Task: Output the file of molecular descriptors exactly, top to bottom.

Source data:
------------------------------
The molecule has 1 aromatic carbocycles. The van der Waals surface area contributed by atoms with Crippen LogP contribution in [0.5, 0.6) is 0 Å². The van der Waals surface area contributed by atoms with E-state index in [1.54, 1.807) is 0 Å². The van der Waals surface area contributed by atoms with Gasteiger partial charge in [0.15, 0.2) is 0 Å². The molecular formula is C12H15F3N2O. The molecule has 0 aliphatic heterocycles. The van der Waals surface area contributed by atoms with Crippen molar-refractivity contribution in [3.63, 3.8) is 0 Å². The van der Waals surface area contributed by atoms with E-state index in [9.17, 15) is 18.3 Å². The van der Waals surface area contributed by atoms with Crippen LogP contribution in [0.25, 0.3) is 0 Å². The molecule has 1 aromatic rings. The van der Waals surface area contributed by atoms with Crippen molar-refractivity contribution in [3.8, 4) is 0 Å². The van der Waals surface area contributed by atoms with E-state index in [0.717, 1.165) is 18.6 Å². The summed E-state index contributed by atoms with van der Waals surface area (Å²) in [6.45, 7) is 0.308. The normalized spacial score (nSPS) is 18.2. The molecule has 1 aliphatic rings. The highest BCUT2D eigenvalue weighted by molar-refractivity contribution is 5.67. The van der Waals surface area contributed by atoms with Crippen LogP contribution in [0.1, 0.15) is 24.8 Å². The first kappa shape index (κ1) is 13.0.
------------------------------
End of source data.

The molecule has 1 aromatic carbocycles. The van der Waals surface area contributed by atoms with Crippen LogP contribution in [0.5, 0.6) is 0 Å². The van der Waals surface area contributed by atoms with E-state index in [1.54, 1.807) is 0 Å². The van der Waals surface area contributed by atoms with Gasteiger partial charge in [0.15, 0.2) is 0 Å². The molecular formula is C12H15F3N2O. The molecule has 0 aliphatic heterocycles. The van der Waals surface area contributed by atoms with Crippen molar-refractivity contribution in [3.63, 3.8) is 0 Å². The van der Waals surface area contributed by atoms with E-state index in [9.17, 15) is 18.3 Å². The van der Waals surface area contributed by atoms with Crippen LogP contribution in [0.25, 0.3) is 0 Å². The molecule has 1 aromatic rings. The van der Waals surface area contributed by atoms with Crippen molar-refractivity contribution in [3.8, 4) is 0 Å². The van der Waals surface area contributed by atoms with E-state index in [0.717, 1.165) is 18.6 Å². The summed E-state index contributed by atoms with van der Waals surface area (Å²) in [6.45, 7) is 0.308. The normalized spacial score (nSPS) is 18.2. The molecule has 1 aliphatic rings. The highest BCUT2D eigenvalue weighted by molar-refractivity contribution is 5.67. The van der Waals surface area contributed by atoms with Crippen LogP contribution in [0.1, 0.15) is 24.8 Å². The first kappa shape index (κ1) is 13.0.